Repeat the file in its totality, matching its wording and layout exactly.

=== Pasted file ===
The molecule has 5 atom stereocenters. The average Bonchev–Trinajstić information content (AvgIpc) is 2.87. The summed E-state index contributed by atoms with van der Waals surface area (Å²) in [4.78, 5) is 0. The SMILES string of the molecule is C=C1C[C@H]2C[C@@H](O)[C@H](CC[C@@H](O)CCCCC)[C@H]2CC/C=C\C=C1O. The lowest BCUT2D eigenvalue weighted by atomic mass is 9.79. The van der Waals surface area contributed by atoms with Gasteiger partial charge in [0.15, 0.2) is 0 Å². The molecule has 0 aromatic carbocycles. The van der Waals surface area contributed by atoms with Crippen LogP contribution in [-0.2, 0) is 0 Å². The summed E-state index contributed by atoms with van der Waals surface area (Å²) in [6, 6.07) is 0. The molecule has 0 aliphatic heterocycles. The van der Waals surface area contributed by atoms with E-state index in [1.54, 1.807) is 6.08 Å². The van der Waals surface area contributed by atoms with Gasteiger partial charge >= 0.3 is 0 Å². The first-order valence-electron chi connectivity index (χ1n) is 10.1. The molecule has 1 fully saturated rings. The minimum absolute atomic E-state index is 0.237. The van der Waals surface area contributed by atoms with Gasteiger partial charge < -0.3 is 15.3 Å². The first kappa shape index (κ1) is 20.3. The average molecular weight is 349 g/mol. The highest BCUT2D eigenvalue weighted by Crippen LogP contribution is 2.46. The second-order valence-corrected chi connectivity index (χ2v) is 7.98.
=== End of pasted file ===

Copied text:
The molecule has 5 atom stereocenters. The average Bonchev–Trinajstić information content (AvgIpc) is 2.87. The summed E-state index contributed by atoms with van der Waals surface area (Å²) in [4.78, 5) is 0. The SMILES string of the molecule is C=C1C[C@H]2C[C@@H](O)[C@H](CC[C@@H](O)CCCCC)[C@H]2CC/C=C\C=C1O. The lowest BCUT2D eigenvalue weighted by atomic mass is 9.79. The van der Waals surface area contributed by atoms with Gasteiger partial charge in [0.15, 0.2) is 0 Å². The molecule has 0 aromatic carbocycles. The van der Waals surface area contributed by atoms with Crippen LogP contribution in [-0.2, 0) is 0 Å². The summed E-state index contributed by atoms with van der Waals surface area (Å²) in [6, 6.07) is 0. The molecule has 0 aliphatic heterocycles. The van der Waals surface area contributed by atoms with E-state index in [1.54, 1.807) is 6.08 Å². The van der Waals surface area contributed by atoms with Gasteiger partial charge >= 0.3 is 0 Å². The first-order valence-electron chi connectivity index (χ1n) is 10.1. The molecule has 1 fully saturated rings. The minimum absolute atomic E-state index is 0.237. The van der Waals surface area contributed by atoms with Gasteiger partial charge < -0.3 is 15.3 Å². The first kappa shape index (κ1) is 20.3. The average molecular weight is 349 g/mol. The highest BCUT2D eigenvalue weighted by Crippen LogP contribution is 2.46. The second-order valence-corrected chi connectivity index (χ2v) is 7.98.